Sarah Harvey, Assistant Director of YWCA of Hanover, Safe Home, underscored the importance of helping those affected by domestic violence in the Hanover area and throughout Adam’s County. Harvey said she was proud to provide services to all of Adams County.

 Developed by the Hanover YWCA in 1981, Safe Homes offers:

  • A 24 hour hotline and crisis response (717) 632-0007 serving the Hanover Area and Adams County
  • Emergency safe housing and referrals to local shelters
  • Legal advocacy, including assistance with filing protection orders

Since 2019 the Hanover YWCA has included Adams County as part of its Safe Home coverage area. Harvey stressed that the hotline is free and confidential.

“There are numbers in here that I would say are alarming,” commented Commissioner Martin, thanking both groups for their work in intimate partner violence. “Wish it wasn’t needed, but it is,” he added.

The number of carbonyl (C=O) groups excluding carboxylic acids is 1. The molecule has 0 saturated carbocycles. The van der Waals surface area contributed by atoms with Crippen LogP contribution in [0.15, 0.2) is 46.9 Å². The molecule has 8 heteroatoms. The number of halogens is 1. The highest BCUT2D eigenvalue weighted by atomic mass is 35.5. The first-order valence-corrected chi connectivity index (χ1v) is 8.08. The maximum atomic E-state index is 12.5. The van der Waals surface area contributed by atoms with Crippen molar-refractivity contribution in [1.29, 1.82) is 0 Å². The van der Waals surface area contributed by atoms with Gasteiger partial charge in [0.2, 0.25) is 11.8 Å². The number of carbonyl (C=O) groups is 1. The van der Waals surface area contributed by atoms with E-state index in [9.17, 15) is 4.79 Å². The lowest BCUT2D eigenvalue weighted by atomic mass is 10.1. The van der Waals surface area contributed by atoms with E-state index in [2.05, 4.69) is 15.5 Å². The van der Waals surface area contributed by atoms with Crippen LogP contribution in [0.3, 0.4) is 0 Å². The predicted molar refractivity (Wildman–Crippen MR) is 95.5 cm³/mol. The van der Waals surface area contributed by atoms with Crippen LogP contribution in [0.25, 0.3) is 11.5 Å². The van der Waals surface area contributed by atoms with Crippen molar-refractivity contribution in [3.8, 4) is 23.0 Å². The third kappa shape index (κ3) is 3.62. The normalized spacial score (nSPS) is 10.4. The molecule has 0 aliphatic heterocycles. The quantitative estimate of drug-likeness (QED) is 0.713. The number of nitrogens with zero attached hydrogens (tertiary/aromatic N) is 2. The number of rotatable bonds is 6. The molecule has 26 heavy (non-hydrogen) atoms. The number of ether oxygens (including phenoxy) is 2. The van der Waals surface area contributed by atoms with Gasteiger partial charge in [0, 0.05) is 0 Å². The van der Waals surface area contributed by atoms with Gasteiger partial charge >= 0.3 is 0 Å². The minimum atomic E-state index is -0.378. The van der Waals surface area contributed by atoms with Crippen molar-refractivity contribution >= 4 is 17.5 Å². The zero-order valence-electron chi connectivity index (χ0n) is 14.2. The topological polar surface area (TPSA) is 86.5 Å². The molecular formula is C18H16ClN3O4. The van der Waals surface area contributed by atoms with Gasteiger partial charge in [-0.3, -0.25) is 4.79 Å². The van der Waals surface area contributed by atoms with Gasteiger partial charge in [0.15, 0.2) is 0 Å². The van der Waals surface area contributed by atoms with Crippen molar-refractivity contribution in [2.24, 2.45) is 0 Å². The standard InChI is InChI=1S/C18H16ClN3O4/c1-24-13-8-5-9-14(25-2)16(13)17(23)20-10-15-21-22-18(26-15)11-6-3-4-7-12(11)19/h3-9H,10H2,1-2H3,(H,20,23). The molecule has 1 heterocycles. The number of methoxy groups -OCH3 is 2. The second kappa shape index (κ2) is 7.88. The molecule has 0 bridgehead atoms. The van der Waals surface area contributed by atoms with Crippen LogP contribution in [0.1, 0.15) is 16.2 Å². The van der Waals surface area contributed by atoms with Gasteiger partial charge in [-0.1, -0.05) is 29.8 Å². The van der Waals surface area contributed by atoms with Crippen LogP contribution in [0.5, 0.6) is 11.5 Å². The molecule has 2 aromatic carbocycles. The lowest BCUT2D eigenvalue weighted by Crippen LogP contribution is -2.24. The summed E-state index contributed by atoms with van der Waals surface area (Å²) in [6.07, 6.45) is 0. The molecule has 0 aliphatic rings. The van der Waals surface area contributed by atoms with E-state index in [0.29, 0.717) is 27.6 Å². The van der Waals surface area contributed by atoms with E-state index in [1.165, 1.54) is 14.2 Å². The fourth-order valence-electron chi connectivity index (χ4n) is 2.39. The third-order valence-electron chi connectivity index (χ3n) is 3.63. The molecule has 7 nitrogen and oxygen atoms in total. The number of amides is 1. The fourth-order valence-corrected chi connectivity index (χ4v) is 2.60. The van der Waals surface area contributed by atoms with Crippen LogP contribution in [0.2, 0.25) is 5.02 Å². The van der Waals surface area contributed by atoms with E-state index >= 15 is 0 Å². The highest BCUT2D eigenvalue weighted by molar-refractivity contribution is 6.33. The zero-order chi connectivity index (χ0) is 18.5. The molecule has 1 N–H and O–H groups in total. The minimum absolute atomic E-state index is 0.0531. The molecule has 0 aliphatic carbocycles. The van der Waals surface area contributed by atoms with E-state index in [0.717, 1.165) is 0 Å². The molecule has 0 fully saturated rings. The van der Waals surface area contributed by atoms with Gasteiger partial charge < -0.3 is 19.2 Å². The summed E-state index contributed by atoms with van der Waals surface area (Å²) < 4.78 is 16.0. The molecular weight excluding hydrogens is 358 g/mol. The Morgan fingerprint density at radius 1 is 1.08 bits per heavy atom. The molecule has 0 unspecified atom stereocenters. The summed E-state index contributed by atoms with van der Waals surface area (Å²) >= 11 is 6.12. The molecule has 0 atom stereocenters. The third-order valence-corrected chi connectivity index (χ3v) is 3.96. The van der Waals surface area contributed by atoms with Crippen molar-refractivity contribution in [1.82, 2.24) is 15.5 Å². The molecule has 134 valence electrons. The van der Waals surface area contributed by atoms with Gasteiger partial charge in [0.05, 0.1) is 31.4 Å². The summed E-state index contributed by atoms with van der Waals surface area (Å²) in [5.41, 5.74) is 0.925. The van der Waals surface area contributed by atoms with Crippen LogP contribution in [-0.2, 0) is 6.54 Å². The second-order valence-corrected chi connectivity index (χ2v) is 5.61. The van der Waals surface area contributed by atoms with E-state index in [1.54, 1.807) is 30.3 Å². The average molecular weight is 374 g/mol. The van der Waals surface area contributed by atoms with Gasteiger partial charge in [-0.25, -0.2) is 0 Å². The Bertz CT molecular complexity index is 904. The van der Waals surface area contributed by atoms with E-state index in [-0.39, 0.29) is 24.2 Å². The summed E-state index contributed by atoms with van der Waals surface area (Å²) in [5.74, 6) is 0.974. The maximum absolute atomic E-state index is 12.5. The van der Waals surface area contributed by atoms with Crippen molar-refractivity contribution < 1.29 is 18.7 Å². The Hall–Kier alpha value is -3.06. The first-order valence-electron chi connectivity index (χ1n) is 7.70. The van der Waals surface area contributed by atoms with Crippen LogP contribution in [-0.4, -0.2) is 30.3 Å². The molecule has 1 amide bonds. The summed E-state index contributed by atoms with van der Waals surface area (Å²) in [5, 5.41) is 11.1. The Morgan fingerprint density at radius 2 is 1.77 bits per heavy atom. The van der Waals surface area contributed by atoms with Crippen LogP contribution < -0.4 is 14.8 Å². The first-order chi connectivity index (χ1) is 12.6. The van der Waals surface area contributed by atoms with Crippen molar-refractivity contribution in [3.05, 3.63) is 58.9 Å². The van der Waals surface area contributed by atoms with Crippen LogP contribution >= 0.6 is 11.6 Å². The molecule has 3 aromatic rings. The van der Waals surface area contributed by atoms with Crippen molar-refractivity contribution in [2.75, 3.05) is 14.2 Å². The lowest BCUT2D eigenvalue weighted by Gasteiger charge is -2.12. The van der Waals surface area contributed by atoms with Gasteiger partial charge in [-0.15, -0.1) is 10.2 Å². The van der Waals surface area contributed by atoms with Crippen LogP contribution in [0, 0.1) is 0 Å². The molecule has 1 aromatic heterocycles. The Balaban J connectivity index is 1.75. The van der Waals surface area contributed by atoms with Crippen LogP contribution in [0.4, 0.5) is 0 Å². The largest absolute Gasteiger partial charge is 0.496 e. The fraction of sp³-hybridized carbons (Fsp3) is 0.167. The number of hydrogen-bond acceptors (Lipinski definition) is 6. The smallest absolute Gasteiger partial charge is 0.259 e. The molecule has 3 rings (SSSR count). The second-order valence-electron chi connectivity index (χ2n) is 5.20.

On a lighter note, tiara-wearing Jane Rentsel, Special Programs Coordinator for the Tax Service Department, received a standing ovation on the occasion of her retirement after serving the county for 23 years.

Daryl Crum, Director of Adams County Tax Services thanked her for her years of service, her flexibility and hard work, especially in the administration of the Clean and Green program.

“She is the Queen of Green and Clean,” announced Crum, smiling.

The Clean and Green program, enacted by the state legislature in 1974, encourages property tax savings by basing property taxes on use values rather than fair market values. 

Commissioner Martin was not without tears as he thanked Rentsel for her work and her ability to “kick off my day with a time of laughter.”